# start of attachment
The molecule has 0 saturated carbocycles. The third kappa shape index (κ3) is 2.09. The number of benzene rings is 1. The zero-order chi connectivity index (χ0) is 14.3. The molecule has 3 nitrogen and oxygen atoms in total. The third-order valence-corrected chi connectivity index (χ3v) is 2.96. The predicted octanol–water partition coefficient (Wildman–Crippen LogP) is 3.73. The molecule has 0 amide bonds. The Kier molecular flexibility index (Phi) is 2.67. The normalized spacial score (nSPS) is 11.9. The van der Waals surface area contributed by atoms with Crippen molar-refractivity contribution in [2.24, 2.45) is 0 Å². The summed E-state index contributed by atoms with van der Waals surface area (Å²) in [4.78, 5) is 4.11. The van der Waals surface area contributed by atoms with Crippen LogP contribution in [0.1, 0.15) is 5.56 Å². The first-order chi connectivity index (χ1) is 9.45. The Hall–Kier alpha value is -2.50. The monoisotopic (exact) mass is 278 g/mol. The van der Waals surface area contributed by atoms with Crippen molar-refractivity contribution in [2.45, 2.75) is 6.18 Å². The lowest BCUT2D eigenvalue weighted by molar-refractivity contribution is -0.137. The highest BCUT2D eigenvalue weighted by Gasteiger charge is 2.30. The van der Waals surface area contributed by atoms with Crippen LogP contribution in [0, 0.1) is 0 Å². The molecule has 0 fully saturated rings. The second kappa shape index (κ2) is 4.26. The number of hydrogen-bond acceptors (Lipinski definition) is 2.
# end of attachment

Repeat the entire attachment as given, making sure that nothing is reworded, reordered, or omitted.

The molecule has 0 saturated carbocycles. The third kappa shape index (κ3) is 2.09. The number of benzene rings is 1. The zero-order chi connectivity index (χ0) is 14.3. The molecule has 3 nitrogen and oxygen atoms in total. The third-order valence-corrected chi connectivity index (χ3v) is 2.96. The predicted octanol–water partition coefficient (Wildman–Crippen LogP) is 3.73. The molecule has 0 amide bonds. The Kier molecular flexibility index (Phi) is 2.67. The normalized spacial score (nSPS) is 11.9. The van der Waals surface area contributed by atoms with Crippen molar-refractivity contribution in [2.24, 2.45) is 0 Å². The summed E-state index contributed by atoms with van der Waals surface area (Å²) in [4.78, 5) is 4.11. The van der Waals surface area contributed by atoms with Crippen LogP contribution in [0.1, 0.15) is 5.56 Å². The first-order chi connectivity index (χ1) is 9.45. The Hall–Kier alpha value is -2.50. The monoisotopic (exact) mass is 278 g/mol. The van der Waals surface area contributed by atoms with Crippen molar-refractivity contribution in [2.45, 2.75) is 6.18 Å². The lowest BCUT2D eigenvalue weighted by molar-refractivity contribution is -0.137. The highest BCUT2D eigenvalue weighted by Gasteiger charge is 2.30. The van der Waals surface area contributed by atoms with Crippen LogP contribution in [0, 0.1) is 0 Å². The molecule has 0 fully saturated rings. The second kappa shape index (κ2) is 4.26. The number of hydrogen-bond acceptors (Lipinski definition) is 2.